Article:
The real purpose behind the Bush Administration’s plan is not to help the victims of the subprime turmoil, but rather the perpetrators of the economic crime who unleashed it in the first place.
To justify their out-of-this-world bonuses, the titans of Wall Street and the kings of the home lending business, like Countrywide Financial’s Angelo Mozilo, claimed they were merely being compensated according to the dictates of the market. No mere mortal dare challenge or question the end result where many received $40- or $50- or $100-million paydays. It was the invisible hand that decided. And it was sacred.
But now the results of that invisible hand look more like a rubble of confusion and ruin, at least as they related to the subprime mortgage industry and the unsettling economic blunders created by Wall Street on a global scale. So it is government that is expected to intervene to bring stability to the market’s jittery hand. An ever-receding Fed interest rate has been one response, along with world central bankers flooding the market with cash. One wonders how the same low interest rates, which saw the concept of risk take a very long vacation, will improve over the long run a situation that was created substantially by low interest rates.
Yesterday, President George W. Bush and Secretary of the Treasury Henry M. Paulson Jr., who are generally advocates of the free market when it is more convenient than present circumstances permit, announced a plan that purports to help distressed home owners by bringing lenders and borrowers together to solve problems. Only a fraction of those expected to need help will benefit. A more realistic interpretation of what is at work here is an effort to bring stability to Wall Street’s largest institutions, which are facing giant losses, slumping share value and increasingly nervous clients.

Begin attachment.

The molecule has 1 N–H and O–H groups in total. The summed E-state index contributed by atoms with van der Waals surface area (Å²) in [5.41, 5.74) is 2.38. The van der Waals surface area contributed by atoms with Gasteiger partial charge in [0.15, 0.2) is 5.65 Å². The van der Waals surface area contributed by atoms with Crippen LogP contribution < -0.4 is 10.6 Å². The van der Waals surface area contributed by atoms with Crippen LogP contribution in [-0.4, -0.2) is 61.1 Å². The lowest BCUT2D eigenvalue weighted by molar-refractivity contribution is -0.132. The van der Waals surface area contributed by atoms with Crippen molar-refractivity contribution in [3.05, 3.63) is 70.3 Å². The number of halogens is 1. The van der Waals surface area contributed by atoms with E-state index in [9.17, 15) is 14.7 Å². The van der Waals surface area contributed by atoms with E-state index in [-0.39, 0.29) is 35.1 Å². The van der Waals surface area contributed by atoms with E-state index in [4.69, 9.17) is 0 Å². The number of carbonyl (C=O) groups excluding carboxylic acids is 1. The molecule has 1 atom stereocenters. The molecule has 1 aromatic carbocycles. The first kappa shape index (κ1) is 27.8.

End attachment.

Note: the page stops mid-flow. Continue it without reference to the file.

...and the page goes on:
As much as we admire the discipline and innovations a well (and we hope fair) functioning market can produce, the case for the constructive use of government policy and influence in that market is well established. Some argue that FDR did more to save capitalism than all the J.P. Morgans combined. What is galling is that Wall Street and American business are eager to accept the idea when it is in their own narrow interests, such as now, while at other times –and especially at bonus time– government is exhorted to stay out of the market. And don’t think for one moment that the big players do not see a considerable direct benefit in government efforts, supported by Fed accommodations, that help to stabilize the effects of the housing meltdown.
The plan announced yesterday is something in the nature of saving the financial community that created the ticking time bomb of subprime loans and syndications from itself. Offensive as that may be to some, the indignation pales in comparison to the fact that those who created this mess are the ones that have benefited most handsomely from it. The sting of that image is not reduced as some, like Merrill Lynch’s Stanley O’Neal, are seen making a fast exit with piles of money to ease their pain. We set out some of our views on the public stake in CEO compensation as it relates to the subprime meltdown in a recent guest column on the corporate governance blog of Harvard Law School.
What might have restored confidence in the moral underpinnings of this system–without which it cannot continue to function– would have been a statement from President Bush or Secretary Paulson that they have also worked out a plan whereby a substantial part of the compensation and bonuses that were derived from these toxic loan concoctions would be given back and placed into a fund to assist distressed homeowners. The symbolism would have been significant and a major boost to the idea that fairness, too, is a commodity that the marketplace values.
That did not happen because the real purpose behind the Administration’s plan is not to help the victims of the subprime turmoil, but rather the perpetrators of the economic crime who unleashed it in the first place.